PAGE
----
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Niagara Falls
Friday, March 31, 2023
Town appoints two councillors to oversee tourism strategy
Rebecca Godfrey, senior vice president of CBRE Tourism Consulting, presents the work plan for developing the town's tourism strategy. Evan Loree

Niagara-on-the-Lake council has named two of its own to the town’s new tourism strategy committee.

After some back and forth Tuesday night over how much representation residents need on a committee set up to oversee the new tourism strategy, Couns. Wendy Cheropita and Maria Mavridis were appointed.

Coun. Sandra O’Connor had questions about the resident representation on the committee after a consultant presented a five-step plan to turn NOTL’s future tourism strategy into a reality.

“A significant portion of the impact of it will be on the residents,” O’Connor pointed out.

Rebecca Godfrey, presenting on behalf of consulting firm CBRE, suggested that people who work in tourism should make up 50 to 60 per cent of the committee.

Tourism stakeholders will ultimately be responsible for implementing the plan, Godfrey said. 

Godfrey and Kathy Weiss, the town’s liaison on the project, recommended a committee structure of five industry representatives, two residents, one councillor and one person from Tourism NOTL, the town’s destination marketing organization.

“I like the committee representation,” Lord Mayor Gary Zalepa said. “I don’t want to tinker around with that.”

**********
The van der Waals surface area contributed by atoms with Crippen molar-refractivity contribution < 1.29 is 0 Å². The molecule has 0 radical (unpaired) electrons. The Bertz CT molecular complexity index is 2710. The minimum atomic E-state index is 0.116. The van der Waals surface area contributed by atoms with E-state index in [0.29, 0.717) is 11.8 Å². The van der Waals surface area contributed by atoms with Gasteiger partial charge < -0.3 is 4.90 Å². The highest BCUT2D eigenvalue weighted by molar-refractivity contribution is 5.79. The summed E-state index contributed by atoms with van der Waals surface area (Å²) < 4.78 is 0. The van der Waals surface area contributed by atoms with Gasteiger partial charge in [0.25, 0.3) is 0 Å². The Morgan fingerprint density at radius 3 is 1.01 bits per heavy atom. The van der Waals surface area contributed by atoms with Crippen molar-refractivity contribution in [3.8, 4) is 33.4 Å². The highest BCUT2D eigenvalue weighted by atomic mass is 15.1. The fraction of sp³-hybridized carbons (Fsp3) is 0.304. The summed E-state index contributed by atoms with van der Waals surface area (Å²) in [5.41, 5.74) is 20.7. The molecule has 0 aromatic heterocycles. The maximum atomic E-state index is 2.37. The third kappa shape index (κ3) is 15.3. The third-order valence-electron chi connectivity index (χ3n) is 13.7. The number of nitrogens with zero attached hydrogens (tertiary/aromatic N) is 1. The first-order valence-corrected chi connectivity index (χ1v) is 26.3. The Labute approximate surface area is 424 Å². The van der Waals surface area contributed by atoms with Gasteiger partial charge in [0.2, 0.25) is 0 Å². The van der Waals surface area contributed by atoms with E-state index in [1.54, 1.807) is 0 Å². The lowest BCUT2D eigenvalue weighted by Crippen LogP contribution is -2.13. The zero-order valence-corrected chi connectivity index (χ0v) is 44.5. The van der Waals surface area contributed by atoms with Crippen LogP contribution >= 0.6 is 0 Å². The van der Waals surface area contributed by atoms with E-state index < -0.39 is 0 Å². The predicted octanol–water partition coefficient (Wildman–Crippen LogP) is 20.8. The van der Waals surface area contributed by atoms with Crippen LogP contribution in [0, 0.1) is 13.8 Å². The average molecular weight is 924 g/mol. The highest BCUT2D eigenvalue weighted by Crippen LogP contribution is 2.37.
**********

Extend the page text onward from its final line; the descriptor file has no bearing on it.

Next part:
He said he was confident council could represent the needs of all residents on the committee.

Cheropita agreed, adding that residents would be consulted throughout the process.

Council rejected O’Connor’s suggestion to add one more resident to the committee.

Instead it opted to include two councillors and four industry representatives.

Cheropita cited her previous experience with the tourism sector and Ontario wine industry as qualifying her to sit on the committee.

“I am not attached in any way to any business opportunity through tourism at the moment,” she said. “I think I can come at it from an objective point of view.”

Mavridis operates two restaurants in Old Town on behalf of her parents, but said she was confident in her ability to remain objective.

“My family does own a small business but I do believe I can still be objective and clear on decisions for the entire community,” she said. 

With the two councillors appointed, the next steps will be to select the other members.

In their presentation to council, the consultants broke down their plan of attack in five phases.

“Our first phase is really the longest,” said Godfrey.

At this point they’ll be consulting with residents and members of the tourism community, assessing the existing tourism infrastructure and looking for areas needing improvement.

Godfrey presented a few different tools to engage people in the consultation process.

She and her team plan to interview at least 20 “operators and community groups.”

The consultants will be preparing two public surveys – one for residents and one for visitors.

They are also planning to hold two separate focus groups for residents and industry workers. 

In the second phase they plan to assess the future impact of tourism on the town’s economy. 

In the third phase, the planners will work with the committee to “distill down” the town’s “strategic priorities,” Godfrey said. 

In the fourth phase, the consultants will come up with a written plan and draft a strategy to be reviewed by the council.

The plan will then be finalized and presented to council in the fifth phase.

Godfrey said it should be complete by the end of the year.

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